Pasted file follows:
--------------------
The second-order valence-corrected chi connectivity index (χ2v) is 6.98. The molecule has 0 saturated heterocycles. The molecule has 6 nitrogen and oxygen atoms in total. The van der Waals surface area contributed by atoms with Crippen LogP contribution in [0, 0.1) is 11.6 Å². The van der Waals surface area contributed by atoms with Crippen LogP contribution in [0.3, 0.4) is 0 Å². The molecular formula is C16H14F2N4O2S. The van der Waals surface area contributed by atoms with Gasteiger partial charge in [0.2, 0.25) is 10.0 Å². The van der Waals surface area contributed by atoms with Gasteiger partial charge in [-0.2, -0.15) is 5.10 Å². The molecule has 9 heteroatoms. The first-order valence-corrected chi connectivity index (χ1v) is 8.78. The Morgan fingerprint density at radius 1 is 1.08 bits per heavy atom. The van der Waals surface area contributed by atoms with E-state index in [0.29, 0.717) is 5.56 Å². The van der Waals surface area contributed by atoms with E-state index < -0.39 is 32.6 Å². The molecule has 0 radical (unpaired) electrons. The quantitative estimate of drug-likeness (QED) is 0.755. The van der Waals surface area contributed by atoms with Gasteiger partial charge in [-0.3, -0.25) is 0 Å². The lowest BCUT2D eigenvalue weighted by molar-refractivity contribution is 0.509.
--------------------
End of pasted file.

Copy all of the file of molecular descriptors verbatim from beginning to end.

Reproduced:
The second-order valence-corrected chi connectivity index (χ2v) is 6.98. The molecule has 0 saturated heterocycles. The molecule has 6 nitrogen and oxygen atoms in total. The van der Waals surface area contributed by atoms with Crippen LogP contribution in [0, 0.1) is 11.6 Å². The van der Waals surface area contributed by atoms with Crippen LogP contribution in [0.3, 0.4) is 0 Å². The molecular formula is C16H14F2N4O2S. The van der Waals surface area contributed by atoms with Gasteiger partial charge in [0.2, 0.25) is 10.0 Å². The van der Waals surface area contributed by atoms with Gasteiger partial charge in [-0.2, -0.15) is 5.10 Å². The molecule has 9 heteroatoms. The first-order valence-corrected chi connectivity index (χ1v) is 8.78. The Morgan fingerprint density at radius 1 is 1.08 bits per heavy atom. The van der Waals surface area contributed by atoms with E-state index in [0.29, 0.717) is 5.56 Å². The van der Waals surface area contributed by atoms with E-state index < -0.39 is 32.6 Å². The molecule has 0 radical (unpaired) electrons. The quantitative estimate of drug-likeness (QED) is 0.755. The van der Waals surface area contributed by atoms with Gasteiger partial charge in [-0.3, -0.25) is 0 Å². The lowest BCUT2D eigenvalue weighted by molar-refractivity contribution is 0.509.